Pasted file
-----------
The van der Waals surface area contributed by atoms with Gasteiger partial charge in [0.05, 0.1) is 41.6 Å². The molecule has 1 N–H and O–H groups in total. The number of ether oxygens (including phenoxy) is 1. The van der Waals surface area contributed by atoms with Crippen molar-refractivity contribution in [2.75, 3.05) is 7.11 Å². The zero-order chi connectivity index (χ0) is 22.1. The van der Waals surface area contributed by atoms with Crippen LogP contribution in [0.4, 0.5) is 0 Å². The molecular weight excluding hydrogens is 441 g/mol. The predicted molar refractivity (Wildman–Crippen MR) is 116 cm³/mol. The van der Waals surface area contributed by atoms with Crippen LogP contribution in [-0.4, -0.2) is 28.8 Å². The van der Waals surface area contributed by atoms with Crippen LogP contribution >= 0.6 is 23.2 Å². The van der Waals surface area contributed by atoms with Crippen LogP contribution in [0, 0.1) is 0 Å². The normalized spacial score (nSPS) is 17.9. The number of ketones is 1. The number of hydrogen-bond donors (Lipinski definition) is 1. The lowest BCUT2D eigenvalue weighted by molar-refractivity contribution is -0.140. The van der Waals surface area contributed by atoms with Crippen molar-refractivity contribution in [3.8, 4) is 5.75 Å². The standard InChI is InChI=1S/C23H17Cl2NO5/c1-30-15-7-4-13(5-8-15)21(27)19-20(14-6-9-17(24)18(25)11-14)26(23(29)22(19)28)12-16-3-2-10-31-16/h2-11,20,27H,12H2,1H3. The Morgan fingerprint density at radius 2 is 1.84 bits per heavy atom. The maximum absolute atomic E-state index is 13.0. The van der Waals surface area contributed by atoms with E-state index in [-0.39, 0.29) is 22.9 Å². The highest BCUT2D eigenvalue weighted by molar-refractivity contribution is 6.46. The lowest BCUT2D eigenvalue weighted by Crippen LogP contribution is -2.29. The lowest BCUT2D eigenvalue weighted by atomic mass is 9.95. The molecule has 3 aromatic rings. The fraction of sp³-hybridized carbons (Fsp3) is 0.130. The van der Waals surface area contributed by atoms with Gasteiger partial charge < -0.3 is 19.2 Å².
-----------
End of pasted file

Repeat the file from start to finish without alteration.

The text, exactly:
The van der Waals surface area contributed by atoms with Gasteiger partial charge in [0.05, 0.1) is 41.6 Å². The molecule has 1 N–H and O–H groups in total. The number of ether oxygens (including phenoxy) is 1. The van der Waals surface area contributed by atoms with Crippen molar-refractivity contribution in [2.75, 3.05) is 7.11 Å². The zero-order chi connectivity index (χ0) is 22.1. The van der Waals surface area contributed by atoms with Crippen LogP contribution in [0.4, 0.5) is 0 Å². The molecular weight excluding hydrogens is 441 g/mol. The predicted molar refractivity (Wildman–Crippen MR) is 116 cm³/mol. The van der Waals surface area contributed by atoms with Crippen LogP contribution in [-0.4, -0.2) is 28.8 Å². The van der Waals surface area contributed by atoms with Crippen LogP contribution >= 0.6 is 23.2 Å². The van der Waals surface area contributed by atoms with Crippen LogP contribution in [0, 0.1) is 0 Å². The normalized spacial score (nSPS) is 17.9. The number of ketones is 1. The number of hydrogen-bond donors (Lipinski definition) is 1. The lowest BCUT2D eigenvalue weighted by molar-refractivity contribution is -0.140. The van der Waals surface area contributed by atoms with Crippen molar-refractivity contribution in [3.8, 4) is 5.75 Å². The standard InChI is InChI=1S/C23H17Cl2NO5/c1-30-15-7-4-13(5-8-15)21(27)19-20(14-6-9-17(24)18(25)11-14)26(23(29)22(19)28)12-16-3-2-10-31-16/h2-11,20,27H,12H2,1H3. The Morgan fingerprint density at radius 2 is 1.84 bits per heavy atom. The maximum absolute atomic E-state index is 13.0. The van der Waals surface area contributed by atoms with E-state index in [-0.39, 0.29) is 22.9 Å². The highest BCUT2D eigenvalue weighted by molar-refractivity contribution is 6.46. The lowest BCUT2D eigenvalue weighted by Crippen LogP contribution is -2.29. The lowest BCUT2D eigenvalue weighted by atomic mass is 9.95. The molecule has 3 aromatic rings. The fraction of sp³-hybridized carbons (Fsp3) is 0.130. The van der Waals surface area contributed by atoms with Gasteiger partial charge < -0.3 is 19.2 Å².